I think the problem with curves could be solved by having the printer move it's drum along the workpiece, instead of the workpiece being moved under the drum. The inability to do curves is a limitation of the feed table, not the drum that's depositing the toner. The "drum" is just a cylinder that holds the toner until it's in contact with whatever it's going to deposit the toner on. Only about 1/8 of an inch of the drum is ever in contact with the paper at any given time. As long as you can run the drum over the item at the proper speed, the toner/powder will still be deposited correctly. How about using one of the newer portable laser printers and replacing the feed mechanism with a little wheeled carraige, driven by the drum's drive shaft? -Be kind of neat to see a little laser printer crawling over a cars hood, drawing flames or other pictures as it trundles along.

              As to the second problem of doing multiple colors, I don't see why this couldn't be solved by doing multiple passes, with the first pass being the actual artwork and the second pass being the negative of that artwork, with a different color powder. Kind of like the way they do silkscreened t-shirts.

              I think there are some interesting ways to take advantage of the electrostatic simularities of laser/toner printing and powder coating, but the first thing I gotta do is see if my theory will even pan out. As soon as I have any results, I'll post them here.

              Comment


              • #8
                I understand the basic concept and principal behind this thread but I don't think you'll be able to "silk screen" a powder coating on there much as you would think you can. Even if one were to leave a crisp definitive mark with powder on your substrate, the edges would invariable "round" in the cure. I may be totally way off base on the whole thing but man, wouldn't it be a fantastic thing if it would work. I look forward to the progress reports in this thread. I'm sure there's a viable way to get from "A" to "B" and we have only to put our collective thougts together to figure it out.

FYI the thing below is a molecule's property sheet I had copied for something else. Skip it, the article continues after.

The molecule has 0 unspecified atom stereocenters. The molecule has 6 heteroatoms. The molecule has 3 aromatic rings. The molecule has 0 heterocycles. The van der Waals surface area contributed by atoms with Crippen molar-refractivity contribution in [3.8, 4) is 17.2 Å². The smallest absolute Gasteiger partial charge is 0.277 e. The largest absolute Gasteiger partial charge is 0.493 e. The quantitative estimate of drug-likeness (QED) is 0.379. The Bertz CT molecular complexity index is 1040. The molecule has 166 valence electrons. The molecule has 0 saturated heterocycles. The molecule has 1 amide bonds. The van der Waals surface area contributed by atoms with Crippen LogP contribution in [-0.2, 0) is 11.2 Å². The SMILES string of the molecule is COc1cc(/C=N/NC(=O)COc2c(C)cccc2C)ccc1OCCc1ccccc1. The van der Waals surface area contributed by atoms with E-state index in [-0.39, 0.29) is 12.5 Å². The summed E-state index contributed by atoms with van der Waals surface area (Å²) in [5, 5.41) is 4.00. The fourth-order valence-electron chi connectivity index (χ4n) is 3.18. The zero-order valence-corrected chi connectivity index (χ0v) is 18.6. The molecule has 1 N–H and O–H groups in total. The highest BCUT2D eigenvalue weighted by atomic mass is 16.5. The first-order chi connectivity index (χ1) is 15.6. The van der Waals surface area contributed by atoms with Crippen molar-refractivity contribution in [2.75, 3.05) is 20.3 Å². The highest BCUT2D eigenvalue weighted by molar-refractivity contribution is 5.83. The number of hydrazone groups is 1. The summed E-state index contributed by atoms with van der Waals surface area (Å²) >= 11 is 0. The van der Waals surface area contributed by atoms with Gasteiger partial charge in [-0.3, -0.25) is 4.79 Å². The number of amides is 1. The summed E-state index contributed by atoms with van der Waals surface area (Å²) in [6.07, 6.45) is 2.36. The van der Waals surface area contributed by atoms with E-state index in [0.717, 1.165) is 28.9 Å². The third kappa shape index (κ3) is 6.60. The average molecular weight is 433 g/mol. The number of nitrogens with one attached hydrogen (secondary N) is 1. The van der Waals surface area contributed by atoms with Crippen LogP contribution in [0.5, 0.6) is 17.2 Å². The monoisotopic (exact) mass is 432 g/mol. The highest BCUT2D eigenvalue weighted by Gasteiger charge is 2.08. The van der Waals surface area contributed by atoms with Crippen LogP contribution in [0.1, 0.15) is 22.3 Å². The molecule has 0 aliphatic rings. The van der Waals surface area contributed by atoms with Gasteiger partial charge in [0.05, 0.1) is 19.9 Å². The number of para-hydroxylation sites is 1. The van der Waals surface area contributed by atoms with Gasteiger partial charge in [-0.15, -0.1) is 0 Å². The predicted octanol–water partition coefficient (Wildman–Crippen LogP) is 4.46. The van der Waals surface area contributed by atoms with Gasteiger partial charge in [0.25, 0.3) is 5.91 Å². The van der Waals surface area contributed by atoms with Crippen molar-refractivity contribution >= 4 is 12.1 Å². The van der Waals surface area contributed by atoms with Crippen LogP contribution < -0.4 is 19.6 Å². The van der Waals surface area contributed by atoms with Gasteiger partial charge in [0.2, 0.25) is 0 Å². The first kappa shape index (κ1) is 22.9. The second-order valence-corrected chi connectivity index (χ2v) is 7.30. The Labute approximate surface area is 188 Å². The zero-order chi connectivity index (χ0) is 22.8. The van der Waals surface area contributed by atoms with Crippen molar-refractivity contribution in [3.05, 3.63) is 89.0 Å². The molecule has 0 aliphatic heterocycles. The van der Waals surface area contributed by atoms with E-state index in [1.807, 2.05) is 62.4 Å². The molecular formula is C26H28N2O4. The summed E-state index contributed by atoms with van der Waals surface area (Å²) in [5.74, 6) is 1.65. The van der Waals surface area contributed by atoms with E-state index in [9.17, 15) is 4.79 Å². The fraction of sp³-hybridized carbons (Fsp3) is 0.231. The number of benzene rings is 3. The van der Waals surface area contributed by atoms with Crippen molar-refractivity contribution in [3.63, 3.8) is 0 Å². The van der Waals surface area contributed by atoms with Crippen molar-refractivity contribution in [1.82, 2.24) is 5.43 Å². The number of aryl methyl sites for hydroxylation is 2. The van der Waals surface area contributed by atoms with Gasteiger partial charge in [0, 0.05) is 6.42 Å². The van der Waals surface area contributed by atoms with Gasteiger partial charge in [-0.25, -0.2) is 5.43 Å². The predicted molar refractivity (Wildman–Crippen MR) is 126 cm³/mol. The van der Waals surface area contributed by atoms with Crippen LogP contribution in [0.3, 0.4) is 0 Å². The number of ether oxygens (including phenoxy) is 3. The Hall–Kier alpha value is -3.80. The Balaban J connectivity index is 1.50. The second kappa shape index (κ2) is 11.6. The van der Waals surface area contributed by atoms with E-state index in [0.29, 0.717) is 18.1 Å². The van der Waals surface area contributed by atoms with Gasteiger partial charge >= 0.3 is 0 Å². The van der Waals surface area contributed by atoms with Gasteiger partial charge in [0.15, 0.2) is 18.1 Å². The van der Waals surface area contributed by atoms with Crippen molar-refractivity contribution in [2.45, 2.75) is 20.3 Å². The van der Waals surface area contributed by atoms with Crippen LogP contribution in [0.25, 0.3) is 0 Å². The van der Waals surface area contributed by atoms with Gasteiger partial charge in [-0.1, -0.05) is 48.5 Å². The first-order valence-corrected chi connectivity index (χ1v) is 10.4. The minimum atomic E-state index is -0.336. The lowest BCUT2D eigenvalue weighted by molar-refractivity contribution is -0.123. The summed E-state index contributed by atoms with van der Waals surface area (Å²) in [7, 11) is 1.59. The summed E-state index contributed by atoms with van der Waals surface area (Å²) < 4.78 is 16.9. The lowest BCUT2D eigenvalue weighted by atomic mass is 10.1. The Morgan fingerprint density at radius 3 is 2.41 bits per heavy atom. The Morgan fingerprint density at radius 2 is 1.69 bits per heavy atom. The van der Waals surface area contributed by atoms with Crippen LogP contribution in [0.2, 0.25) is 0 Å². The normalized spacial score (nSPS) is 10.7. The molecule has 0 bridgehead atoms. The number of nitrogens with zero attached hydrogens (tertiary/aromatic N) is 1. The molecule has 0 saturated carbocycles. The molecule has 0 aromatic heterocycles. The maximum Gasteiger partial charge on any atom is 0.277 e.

Comment


                • #9
                  Don't do it

                  It is a waste of money, you will cause the printer to fail. Printer toner is made up of pigment and metals. Each color has a different type of metal that sticks to the transfer belt, if you switch it out, it will cause the printer to melt the material in the wrong place and you will permanently render that printer useless.

                  Comment


                  • #10
                    Have you tried this? Some pigments of the powder are metallic. Do you think that it would get hot enough to melt the powder before it was applied?

                    Comment


                    • #11
                      you need to use a thermal image set up .. now i can see using a ploter set up but you would need to run the table hight some how ...

                      now how about a transfer ?

                      Comment


                      • #12
                        Wax Thermal Printers. For Example Alps can do Water decals and prints for candles etc.

                        Comment

                        Working...
                        X